Sanjay Manjrekar
Former India batsman; now a cricket commentator and presenter on TV

No DRS, no drama

The Kotla Test showed that decisions unaided by technology don't always spell disaster, nor are they a mark of old-fashioned, rigid values

Sanjay Manjrekar

November 14, 2011

Comments: 115 | Text size: A | A

Hawk-Eye graphic of the delivery from Glenn McGrath that bowled Ian Bell, Australia v England, 5th Test, Sydney, 1st day, January 2, 2007
Ball-tracking evidence, even when used only as a viewing enhancement, leads to never-ending debates about decisions, among fans and players © Hawk-Eye Innovations

Even the ICC will concede the current situation in international cricket is far from ideal. Some series are played with the Decision Review System (DRS) in place, with all the available technology, some with the DRS but with limited use of technology, while in others there are no reviews at all. However, this enforced compromise in international cricket allows us to watch and compare the effects of these different approaches to the game.

The West Indies tour of India, broadcast under the direction of the BCCI, has no DRS, and minimal use of technology in its television coverage, while Australia's tour of South Africa is being played with the DRS, using all the technology available.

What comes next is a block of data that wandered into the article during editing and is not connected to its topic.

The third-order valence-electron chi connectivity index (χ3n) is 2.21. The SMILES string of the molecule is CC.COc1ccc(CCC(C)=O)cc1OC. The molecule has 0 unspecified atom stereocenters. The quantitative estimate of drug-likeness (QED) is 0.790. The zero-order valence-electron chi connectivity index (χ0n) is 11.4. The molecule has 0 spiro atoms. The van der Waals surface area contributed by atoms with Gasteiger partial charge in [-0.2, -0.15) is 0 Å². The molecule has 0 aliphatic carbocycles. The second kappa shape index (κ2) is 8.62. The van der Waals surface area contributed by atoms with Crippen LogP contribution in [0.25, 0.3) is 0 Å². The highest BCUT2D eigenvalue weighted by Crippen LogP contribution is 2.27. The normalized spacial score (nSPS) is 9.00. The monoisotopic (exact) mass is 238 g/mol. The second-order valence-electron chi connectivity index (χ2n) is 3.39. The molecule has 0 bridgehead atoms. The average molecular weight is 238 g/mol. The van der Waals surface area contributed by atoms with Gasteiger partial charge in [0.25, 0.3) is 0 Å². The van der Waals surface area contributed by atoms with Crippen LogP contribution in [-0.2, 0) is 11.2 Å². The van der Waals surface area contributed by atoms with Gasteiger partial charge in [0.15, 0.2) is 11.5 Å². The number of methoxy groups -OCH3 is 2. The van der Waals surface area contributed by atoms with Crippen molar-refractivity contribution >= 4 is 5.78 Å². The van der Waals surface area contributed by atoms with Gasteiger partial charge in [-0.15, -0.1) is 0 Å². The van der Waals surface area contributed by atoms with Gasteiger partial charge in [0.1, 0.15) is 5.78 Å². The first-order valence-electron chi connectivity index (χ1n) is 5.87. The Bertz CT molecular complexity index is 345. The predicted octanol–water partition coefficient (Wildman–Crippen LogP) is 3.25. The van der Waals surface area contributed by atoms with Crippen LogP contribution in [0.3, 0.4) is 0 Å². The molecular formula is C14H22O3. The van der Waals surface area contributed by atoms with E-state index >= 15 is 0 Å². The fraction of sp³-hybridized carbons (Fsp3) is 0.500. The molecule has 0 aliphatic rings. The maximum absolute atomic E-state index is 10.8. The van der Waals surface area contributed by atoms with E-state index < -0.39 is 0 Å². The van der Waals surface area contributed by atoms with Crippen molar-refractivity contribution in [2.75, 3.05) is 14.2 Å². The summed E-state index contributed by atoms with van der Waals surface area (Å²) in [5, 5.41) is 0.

As for my stand on the DRS, to start with, like a typical cricketer, I was opposed to technology. But when technology became an integral part of decision-making, I started to see some benefits and joined the masses who had begun to support the DRS. But now, watching the India-West Indies series, which takes you back to a time when there was limited use of technology, I am beginning to see some positives in the old-fashioned approach to cricket.

The BCCI's stand on the DRS is well known, but during the India-England one-day series the board went a step further and decided that the ball-tracking results for lbws wouldn't be broadcast for the benefit of television viewers either. I was outraged when I first learnt of this decision, but with time I began to understand the logic behind it. Why show the viewers what the board considers a flawed piece of technology and mislead them? Of course, the counter-argument would be: why not continue showing it as a viewing enhancement, as it was originally meant to be? But let's not forget that what started off as a "value-add" on TV had such a powerful effect on fans, players and administrators that it forced its way into the core of the game. This viewing enhancement was too potent to be used as just a television graphic.